Salman Al-Dossary
Salman Al-Dossary is the former editor-in-chief of Asharq Al-Awsat newspaper.

Will September be Decisive for the Nuclear Agreement?

Two frustrating years out of ten have passed since the nuclear agreement was signed. The world is stepping into the third year of an agreement described by US President Donald Trump as the worst in ages. It is obvious that September will be decisive for the nuclear agreement as the US administration is considering a comprehensive strategy for all noxious Iranian acts – a strategy that calls for more strictness against Iranian forces and its agents of extremist Shi’ite groups in Iraq and Syria.

Through its new strategy, Washington aims to increase pressure on Tehran to curb its ballistic missiles program and its support to extremists. It also targets cyber-spying and possibly, nuclear proliferation.

According to Reuters, the new US strategy “could be agreed and made public before the end of September.” Once agreement is reached on this comprehensive strategy, then we will face a new phase of a serious attempt to downsize Iranian expansion after it lasted eight years (during the term of Obama) and, ironically, reached its zenith after signing the nuclear agreement.

Most importantly, the strategy will be the first practical step by Trump’s administration towards a stricter supervision of the nuclear agreement without letting it be an advantageous award to Tehran’s arms and militias in the region.

The real catastrophe is that Iran has already received all it had to gain from the nuclear deal, which serves its interest and doesn’t terminate uranium enrichment. Nikki Haley, US ambassador to the United Nations, said it is likely that Iran has already accumulated enough reactors to produce a nuclear bomb.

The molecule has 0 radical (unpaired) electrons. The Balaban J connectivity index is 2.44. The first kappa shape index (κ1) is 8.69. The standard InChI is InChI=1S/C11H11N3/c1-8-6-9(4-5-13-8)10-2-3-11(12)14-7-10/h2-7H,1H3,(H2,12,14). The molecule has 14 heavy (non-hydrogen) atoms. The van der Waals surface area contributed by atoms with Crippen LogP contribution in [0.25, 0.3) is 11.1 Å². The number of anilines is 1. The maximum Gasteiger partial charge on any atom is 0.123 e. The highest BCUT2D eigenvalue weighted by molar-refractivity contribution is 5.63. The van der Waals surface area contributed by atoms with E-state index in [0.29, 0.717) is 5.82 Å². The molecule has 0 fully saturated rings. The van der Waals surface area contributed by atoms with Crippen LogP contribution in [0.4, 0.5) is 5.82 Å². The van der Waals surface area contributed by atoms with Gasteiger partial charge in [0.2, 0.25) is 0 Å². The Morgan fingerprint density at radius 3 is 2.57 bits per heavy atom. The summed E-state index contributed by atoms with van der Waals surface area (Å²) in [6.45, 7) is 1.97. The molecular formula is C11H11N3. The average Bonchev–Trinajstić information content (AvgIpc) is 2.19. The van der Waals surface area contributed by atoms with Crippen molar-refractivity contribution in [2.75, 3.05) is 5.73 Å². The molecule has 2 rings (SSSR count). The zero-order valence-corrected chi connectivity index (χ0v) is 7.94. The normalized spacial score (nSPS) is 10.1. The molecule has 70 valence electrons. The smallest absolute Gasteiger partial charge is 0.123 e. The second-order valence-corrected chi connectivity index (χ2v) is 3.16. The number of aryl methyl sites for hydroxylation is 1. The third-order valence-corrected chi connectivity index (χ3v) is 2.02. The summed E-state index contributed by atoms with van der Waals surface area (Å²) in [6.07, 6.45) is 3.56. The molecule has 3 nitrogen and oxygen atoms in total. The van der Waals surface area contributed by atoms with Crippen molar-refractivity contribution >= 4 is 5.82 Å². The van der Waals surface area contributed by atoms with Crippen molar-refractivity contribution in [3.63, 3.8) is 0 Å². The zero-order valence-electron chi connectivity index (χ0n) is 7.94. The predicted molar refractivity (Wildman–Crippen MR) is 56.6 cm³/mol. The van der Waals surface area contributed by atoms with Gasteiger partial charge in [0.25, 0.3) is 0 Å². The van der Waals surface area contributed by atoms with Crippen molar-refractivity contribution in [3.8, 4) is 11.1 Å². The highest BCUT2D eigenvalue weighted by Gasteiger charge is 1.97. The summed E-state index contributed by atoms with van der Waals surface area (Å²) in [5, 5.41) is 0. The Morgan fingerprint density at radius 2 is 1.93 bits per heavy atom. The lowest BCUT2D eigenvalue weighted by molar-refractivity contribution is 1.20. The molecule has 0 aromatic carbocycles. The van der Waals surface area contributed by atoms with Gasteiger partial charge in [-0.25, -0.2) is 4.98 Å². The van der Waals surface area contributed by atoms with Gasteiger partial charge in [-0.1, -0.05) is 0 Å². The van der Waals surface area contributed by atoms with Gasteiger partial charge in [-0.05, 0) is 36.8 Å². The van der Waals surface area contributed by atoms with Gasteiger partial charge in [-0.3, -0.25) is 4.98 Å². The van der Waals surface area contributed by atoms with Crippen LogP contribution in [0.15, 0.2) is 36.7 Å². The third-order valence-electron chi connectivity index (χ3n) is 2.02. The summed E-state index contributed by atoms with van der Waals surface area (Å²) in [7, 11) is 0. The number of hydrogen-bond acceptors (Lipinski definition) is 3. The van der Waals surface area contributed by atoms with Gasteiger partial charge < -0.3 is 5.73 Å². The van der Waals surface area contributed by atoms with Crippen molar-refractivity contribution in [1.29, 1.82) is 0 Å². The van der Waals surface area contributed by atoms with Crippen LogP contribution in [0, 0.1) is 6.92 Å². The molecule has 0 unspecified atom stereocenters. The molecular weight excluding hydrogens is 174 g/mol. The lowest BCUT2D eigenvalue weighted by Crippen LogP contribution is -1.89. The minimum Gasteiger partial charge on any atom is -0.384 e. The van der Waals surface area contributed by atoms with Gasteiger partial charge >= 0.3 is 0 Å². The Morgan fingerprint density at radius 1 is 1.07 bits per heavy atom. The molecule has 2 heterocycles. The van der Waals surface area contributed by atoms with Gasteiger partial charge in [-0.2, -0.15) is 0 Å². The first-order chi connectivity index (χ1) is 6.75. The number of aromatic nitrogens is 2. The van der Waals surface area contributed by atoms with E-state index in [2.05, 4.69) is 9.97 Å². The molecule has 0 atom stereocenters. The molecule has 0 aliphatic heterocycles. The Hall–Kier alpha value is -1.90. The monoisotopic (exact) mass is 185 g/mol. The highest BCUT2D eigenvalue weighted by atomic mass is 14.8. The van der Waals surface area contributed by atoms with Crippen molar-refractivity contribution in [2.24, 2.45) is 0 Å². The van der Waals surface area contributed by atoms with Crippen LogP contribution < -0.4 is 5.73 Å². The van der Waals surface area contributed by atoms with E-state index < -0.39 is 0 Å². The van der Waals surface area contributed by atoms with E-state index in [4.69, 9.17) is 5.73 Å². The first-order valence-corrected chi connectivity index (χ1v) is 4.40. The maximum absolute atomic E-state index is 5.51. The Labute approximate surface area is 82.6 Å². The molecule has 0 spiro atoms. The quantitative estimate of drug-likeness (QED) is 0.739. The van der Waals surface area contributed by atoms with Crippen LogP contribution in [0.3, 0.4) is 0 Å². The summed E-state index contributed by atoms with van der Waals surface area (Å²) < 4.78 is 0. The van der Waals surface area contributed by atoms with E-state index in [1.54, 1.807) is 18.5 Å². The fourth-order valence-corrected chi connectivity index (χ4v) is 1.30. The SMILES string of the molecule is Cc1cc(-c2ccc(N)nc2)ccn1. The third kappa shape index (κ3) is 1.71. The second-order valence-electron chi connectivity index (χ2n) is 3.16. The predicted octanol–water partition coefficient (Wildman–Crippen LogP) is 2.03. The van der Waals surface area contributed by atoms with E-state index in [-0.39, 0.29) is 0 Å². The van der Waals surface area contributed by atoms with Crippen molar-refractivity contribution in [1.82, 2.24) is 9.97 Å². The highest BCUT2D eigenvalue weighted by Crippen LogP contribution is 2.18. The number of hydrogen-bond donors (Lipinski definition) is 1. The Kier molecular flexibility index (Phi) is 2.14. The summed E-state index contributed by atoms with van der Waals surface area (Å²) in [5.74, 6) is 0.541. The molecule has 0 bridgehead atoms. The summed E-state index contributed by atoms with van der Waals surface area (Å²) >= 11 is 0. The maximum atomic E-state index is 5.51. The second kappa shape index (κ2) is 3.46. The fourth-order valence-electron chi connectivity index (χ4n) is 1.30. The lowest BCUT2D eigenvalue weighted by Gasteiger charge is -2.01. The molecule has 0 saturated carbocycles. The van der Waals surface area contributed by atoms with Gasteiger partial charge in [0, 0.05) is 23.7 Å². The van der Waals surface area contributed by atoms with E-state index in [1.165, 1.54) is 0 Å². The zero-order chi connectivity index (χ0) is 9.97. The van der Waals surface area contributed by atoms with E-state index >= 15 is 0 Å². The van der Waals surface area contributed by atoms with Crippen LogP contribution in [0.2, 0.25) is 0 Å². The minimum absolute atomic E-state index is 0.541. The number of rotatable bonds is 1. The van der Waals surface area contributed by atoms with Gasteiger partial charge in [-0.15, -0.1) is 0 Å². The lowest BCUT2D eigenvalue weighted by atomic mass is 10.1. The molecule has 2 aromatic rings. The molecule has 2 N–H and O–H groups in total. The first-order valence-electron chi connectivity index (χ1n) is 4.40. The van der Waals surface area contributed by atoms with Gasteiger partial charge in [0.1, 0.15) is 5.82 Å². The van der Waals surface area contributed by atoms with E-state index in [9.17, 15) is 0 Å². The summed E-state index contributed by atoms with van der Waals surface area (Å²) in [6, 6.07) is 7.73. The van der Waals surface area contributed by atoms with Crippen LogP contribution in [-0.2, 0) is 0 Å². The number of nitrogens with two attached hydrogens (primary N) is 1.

The problem with the agreement was and still is that it does not stand against Iran’s aspirations to expand aggressively in the region. Furthermore, it does not effectively tackle Iran’s previous efforts for nuclear armament at a time when it still continued to the violate the agreement.

The truth is, no one opposes a nuclear agreement that falls in the interest of the world. No one wishes to besiege Iran as long as it doesn’t violate international laws. It is in no one’s interest to call for abolishing the agreement, but the concerns that appeared when announcing the agreement in July 2015 seemed obvious after the deal was signed.

In short, Iran had violated the agreement in the first month and it continued to manipulate it under the pretext of “the spirit of the agreement”. But in fact it has been violating central details without being held accountable.

For example, the agreement stipulates that Iran be notified if it violates any of the articles, and in case it abides by it again later on then this wouldn’t be considered a breach. In this way, Iran continues to violate the agreement, and then it stops when being notified.

I think that this is the best agreement Iran has ever signed because it is benefiting from it in any way it wants, while the region is jeopardized by Iran’s use of its terrorist networks under the umbrella of the international agreement.

We can say that this is the first article that should be revised strictly so that Iran becomes aware of the consequences of its violations. Who would believe that the US navy can’t strongly respond when IRGC-affiliated armed ships provoke it (a thing that occurred several times in the past two years)? The desire not to give Iran an excuse to disrupt the nuclear agreement is the only thing stopping them. What better gift could be given to Iran?

In his famous interview with Atlantic magazine in 2015, Obama said that the long negotiations with the Iranians that led to the agreement would help restore respect to Iran and calm in the region. He pointed out that he has no excessive concerns over Iran’s corruption and that supporting the US allies against Tehran would trigger conflicts.

Two years of the agreement have proven that everything Obama said and believed in, and everyone who supported the agreement, was wrong. The region didn’t calm down, but the opposite. The agreement didn’t help Tehran respect its neighbors. The only thing that happened is that ignoring Tehran’s attitude led to an escalating threat to the world, not only the region.

Maybe it is time to call Iran to account for violating the nuclear agreement, even after two years of signing it.